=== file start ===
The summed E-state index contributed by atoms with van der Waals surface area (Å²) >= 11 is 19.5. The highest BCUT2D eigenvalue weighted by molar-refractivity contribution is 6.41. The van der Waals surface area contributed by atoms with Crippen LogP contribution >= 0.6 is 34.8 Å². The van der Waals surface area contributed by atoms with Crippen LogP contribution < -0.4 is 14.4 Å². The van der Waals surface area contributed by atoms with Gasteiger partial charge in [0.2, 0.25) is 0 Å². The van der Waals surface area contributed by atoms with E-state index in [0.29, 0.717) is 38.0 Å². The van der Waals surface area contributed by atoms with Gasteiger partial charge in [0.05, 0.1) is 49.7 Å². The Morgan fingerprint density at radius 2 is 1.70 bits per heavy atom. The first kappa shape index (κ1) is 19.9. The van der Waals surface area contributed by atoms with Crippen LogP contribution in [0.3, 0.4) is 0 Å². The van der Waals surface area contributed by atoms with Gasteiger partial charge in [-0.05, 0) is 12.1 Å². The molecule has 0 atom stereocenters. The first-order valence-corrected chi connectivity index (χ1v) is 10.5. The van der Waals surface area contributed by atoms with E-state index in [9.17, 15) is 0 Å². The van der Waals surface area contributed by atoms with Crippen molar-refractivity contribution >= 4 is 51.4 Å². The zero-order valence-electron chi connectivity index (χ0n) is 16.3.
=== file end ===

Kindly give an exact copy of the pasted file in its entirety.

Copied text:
The summed E-state index contributed by atoms with van der Waals surface area (Å²) >= 11 is 19.5. The highest BCUT2D eigenvalue weighted by molar-refractivity contribution is 6.41. The van der Waals surface area contributed by atoms with Crippen LogP contribution >= 0.6 is 34.8 Å². The van der Waals surface area contributed by atoms with Crippen LogP contribution < -0.4 is 14.4 Å². The van der Waals surface area contributed by atoms with Gasteiger partial charge in [0.2, 0.25) is 0 Å². The van der Waals surface area contributed by atoms with E-state index in [0.29, 0.717) is 38.0 Å². The van der Waals surface area contributed by atoms with Gasteiger partial charge in [0.05, 0.1) is 49.7 Å². The Morgan fingerprint density at radius 2 is 1.70 bits per heavy atom. The first kappa shape index (κ1) is 19.9. The van der Waals surface area contributed by atoms with Crippen LogP contribution in [0.3, 0.4) is 0 Å². The van der Waals surface area contributed by atoms with Gasteiger partial charge in [-0.05, 0) is 12.1 Å². The molecule has 0 atom stereocenters. The first-order valence-corrected chi connectivity index (χ1v) is 10.5. The van der Waals surface area contributed by atoms with E-state index in [9.17, 15) is 0 Å². The van der Waals surface area contributed by atoms with Crippen molar-refractivity contribution >= 4 is 51.4 Å². The zero-order valence-electron chi connectivity index (χ0n) is 16.3.